What Are Smart Contracts And How Do They Work? 0 54

After hearing about the capabilities of the blockchain and its transparency and decentralization, the next term you’ll come up against is inevitably smart contracts. While you don’t need to know everything about the blockchain technology and how it works, it’s useful to get a feel for what a smart contract is. Not least because they are likely to become the new normal across all industries in the not-too-distant future. So, let’s cut to the chase:

What Are Smart Contracts?

A smart contract is a digital contract that verifies and enforces the agreed-upon terms between the parties involved. Smart contracts allow for fast and efficient transactions to take place without the need for lawyers or other third parties. They are self-enforcing and provide security and transparency, while reducing associated contracting costs and middlemen fees.

They also help with the speed of transactions, since smart contracts can ensure payments are made and terms are respected in real time, with no human interaction. Once a transaction has been made, it is irreversible and all transactions are trackable.

Smart contracts can be put to use in any area that can benefit from efficient documentation and reducing corruption. The agricultural industry is an example in which there are many stakeholders involved in the supply chain and much room for error and corruption.

With smart contracts, every stage of the supply chain is regulated and publicly available for anyone to see. Smart contracts are set to resolve the supply chain problem in the tequila industry, and more and more cryptocurrencies are making use of them.

Smart contracts, as with other aspects of the blockchain, allow for the democratization of many industries and the cutting out of middlemen. In the music industry, for example, smart contracts enable the artist to sell directly to the buyer and receive the payment they deserve. They can also be implemented to make sure that any royalties are automatically paid out, each time a song is played in a public place.

Supporting Instant Payments

Smart contracts are essential to supporting instant payments where certain conditions are met. As more and more enterprise blockchain applications roll out, the majority will certainly use smart contracts.

To simplify the function of a smart contract, you can think of it as a small computer program that follows an If/Then structure. For example, if you allow me to gain access to my favorite song or TV show, then I will transfer the funds into your account. They automatically trigger a transfer of information that can reduce human error and make routine processes simpler.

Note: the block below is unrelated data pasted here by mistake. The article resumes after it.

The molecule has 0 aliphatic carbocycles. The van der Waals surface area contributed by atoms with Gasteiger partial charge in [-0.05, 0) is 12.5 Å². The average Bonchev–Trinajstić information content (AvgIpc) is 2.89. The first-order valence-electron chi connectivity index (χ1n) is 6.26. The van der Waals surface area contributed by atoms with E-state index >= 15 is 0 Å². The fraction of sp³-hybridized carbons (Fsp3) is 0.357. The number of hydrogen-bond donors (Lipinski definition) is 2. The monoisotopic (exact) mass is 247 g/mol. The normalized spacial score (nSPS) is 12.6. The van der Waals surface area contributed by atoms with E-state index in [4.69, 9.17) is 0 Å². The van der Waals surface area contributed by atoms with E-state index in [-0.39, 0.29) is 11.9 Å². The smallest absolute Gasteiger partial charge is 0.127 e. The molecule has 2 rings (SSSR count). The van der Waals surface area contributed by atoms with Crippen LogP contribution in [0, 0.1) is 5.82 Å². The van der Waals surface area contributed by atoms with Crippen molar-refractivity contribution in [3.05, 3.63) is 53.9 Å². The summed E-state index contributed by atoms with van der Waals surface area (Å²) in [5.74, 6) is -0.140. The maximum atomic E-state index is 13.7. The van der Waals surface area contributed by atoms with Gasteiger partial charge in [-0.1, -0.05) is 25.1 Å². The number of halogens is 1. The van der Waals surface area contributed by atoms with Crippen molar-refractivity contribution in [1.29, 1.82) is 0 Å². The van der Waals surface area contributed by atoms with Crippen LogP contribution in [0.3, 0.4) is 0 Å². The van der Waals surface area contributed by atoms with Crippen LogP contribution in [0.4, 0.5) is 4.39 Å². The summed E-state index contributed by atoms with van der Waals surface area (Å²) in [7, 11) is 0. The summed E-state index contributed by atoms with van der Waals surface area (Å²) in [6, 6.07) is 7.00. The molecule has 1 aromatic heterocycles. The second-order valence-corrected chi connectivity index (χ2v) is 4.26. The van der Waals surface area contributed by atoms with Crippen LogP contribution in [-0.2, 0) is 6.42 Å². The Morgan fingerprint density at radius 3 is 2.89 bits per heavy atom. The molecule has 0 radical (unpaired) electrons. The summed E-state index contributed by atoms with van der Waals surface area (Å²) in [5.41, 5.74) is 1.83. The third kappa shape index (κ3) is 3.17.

Transactions can be worth pennies, when it comes to a piece of music or the payment for consumer data, or they can run in the millions of dollars. The security is the same. No billing is needed as everything is recorded and the payment happens instantly, removing the worry and delay that happens with bank transfers. Smart contracts can also verify that adequate funding is available before allowing the transaction to occur.

Smart contracts could be one of the most important factors to come out of cryptocurrency, as they could disrupt the entire way we engage in commerce. Companies could launch their own cryptos and engage consumers in their products and ecosystem, in a world in which fiat currencies can no longer compete.

But will that happen anytime soon?

Volatility of Cryptocurrencies Remains an Issue

When arranging payment in cryptocurrencies, one continued problem is how to price a transaction when its value is fluctuating so dramatically every day. This is still an issue with cryptocurrency and not something anyone has an immediate solution for.

For now, one way around this as payments through smart contracts become more widespread, is to use stable value cryptocurrencies, like Tether, LiteCoin or Monero, rather than volatile ones like Ether and Bitcoin.

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Christina is a technology and business communicator who has worked with high profile ICOs and blockchain influencers to break industry news.

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After the Death of Net Neutrality, We Need a Decentralized Internet 0 176

Net neutrality died more quietly than expected. It’s been almost two months since the FCC’s ruling to make internet access vulnerable to corporate meddling, thanks to FCC chairman and Verizon advocate Ajit Pai. And not much seems to have changed on the web browsing citizen’s end. Major ISPs Comcast, Verizon and AT&T have all indicated that they have no plans to block or throttle traffic, or to prioritize paid content. So rest easy, dear ones. The sharks have promised not to bite.

Of course, that’s really no reason to celebrate. As of June 11th, “there is nothing legally preventing companies like Comcast, Verizon, and AT&T from arbitrarily censoring entire categories of apps, sites and online services, or charging Internet users expensive new fees to access them,” notes Evan Greer, deputy director of Fight for the Future, a nonprofit advocating for digital equality.

Fight for the Future is just one organization working for a free digital world. All around, and in part thanks to the FCC’s ruling, people are switching on to the notion that open connectivity should be a right and not a privilege. And some folks are getting a crazy idea: if we can’t have net neutrality, we may just have to build another internet.

Building Our Own Internet

That’s exactly what people have been doing in Detroit. To combat the emergence of a “digital class system,” and in response to the scarcity and prohibitive costs of ISP connection, residents and volunteer members of the Equitable Internet Initiative, or EII, are building their own internet infrastructure.

Over on the Pala Reservation in Southern California, meanwhile, indigenous communities are tired of waiting for a connection. So they’re taking matters into their own hands and repurposing unused analog TV channels to broadcast their own free and neutral internet across the rez. They call it Tribal Digital Village.